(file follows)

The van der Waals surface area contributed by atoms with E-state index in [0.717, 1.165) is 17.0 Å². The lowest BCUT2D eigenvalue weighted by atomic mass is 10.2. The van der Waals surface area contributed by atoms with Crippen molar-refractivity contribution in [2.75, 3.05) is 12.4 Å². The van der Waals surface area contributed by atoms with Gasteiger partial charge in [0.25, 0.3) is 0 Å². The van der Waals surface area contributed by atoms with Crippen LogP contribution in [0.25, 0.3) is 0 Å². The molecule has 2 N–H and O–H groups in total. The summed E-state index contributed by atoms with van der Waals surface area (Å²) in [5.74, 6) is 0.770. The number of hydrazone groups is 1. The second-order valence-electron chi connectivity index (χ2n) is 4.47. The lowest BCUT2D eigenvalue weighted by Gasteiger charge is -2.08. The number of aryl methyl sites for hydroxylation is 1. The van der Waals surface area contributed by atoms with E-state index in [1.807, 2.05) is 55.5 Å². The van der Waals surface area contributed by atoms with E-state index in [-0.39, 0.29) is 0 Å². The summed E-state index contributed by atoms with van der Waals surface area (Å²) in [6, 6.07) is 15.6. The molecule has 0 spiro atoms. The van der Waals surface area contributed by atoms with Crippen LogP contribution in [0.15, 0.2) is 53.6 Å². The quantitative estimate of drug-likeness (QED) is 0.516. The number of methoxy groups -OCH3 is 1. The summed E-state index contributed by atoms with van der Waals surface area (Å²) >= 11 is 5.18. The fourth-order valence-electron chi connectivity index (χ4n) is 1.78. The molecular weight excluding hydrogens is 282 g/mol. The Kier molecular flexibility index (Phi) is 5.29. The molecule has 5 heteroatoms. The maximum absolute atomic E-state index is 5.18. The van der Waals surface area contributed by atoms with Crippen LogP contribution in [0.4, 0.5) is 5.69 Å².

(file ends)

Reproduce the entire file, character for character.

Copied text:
The van der Waals surface area contributed by atoms with E-state index in [0.717, 1.165) is 17.0 Å². The lowest BCUT2D eigenvalue weighted by atomic mass is 10.2. The van der Waals surface area contributed by atoms with Crippen molar-refractivity contribution in [2.75, 3.05) is 12.4 Å². The van der Waals surface area contributed by atoms with Gasteiger partial charge in [0.25, 0.3) is 0 Å². The van der Waals surface area contributed by atoms with Crippen LogP contribution in [0.25, 0.3) is 0 Å². The molecule has 2 N–H and O–H groups in total. The summed E-state index contributed by atoms with van der Waals surface area (Å²) in [5.74, 6) is 0.770. The number of hydrazone groups is 1. The second-order valence-electron chi connectivity index (χ2n) is 4.47. The lowest BCUT2D eigenvalue weighted by Gasteiger charge is -2.08. The number of aryl methyl sites for hydroxylation is 1. The van der Waals surface area contributed by atoms with E-state index in [1.807, 2.05) is 55.5 Å². The van der Waals surface area contributed by atoms with E-state index in [-0.39, 0.29) is 0 Å². The summed E-state index contributed by atoms with van der Waals surface area (Å²) in [6, 6.07) is 15.6. The molecule has 0 spiro atoms. The van der Waals surface area contributed by atoms with Crippen LogP contribution in [0.15, 0.2) is 53.6 Å². The quantitative estimate of drug-likeness (QED) is 0.516. The number of methoxy groups -OCH3 is 1. The summed E-state index contributed by atoms with van der Waals surface area (Å²) >= 11 is 5.18. The fourth-order valence-electron chi connectivity index (χ4n) is 1.78. The molecular weight excluding hydrogens is 282 g/mol. The Kier molecular flexibility index (Phi) is 5.29. The molecule has 5 heteroatoms. The maximum absolute atomic E-state index is 5.18. The van der Waals surface area contributed by atoms with Crippen LogP contribution in [0.4, 0.5) is 5.69 Å².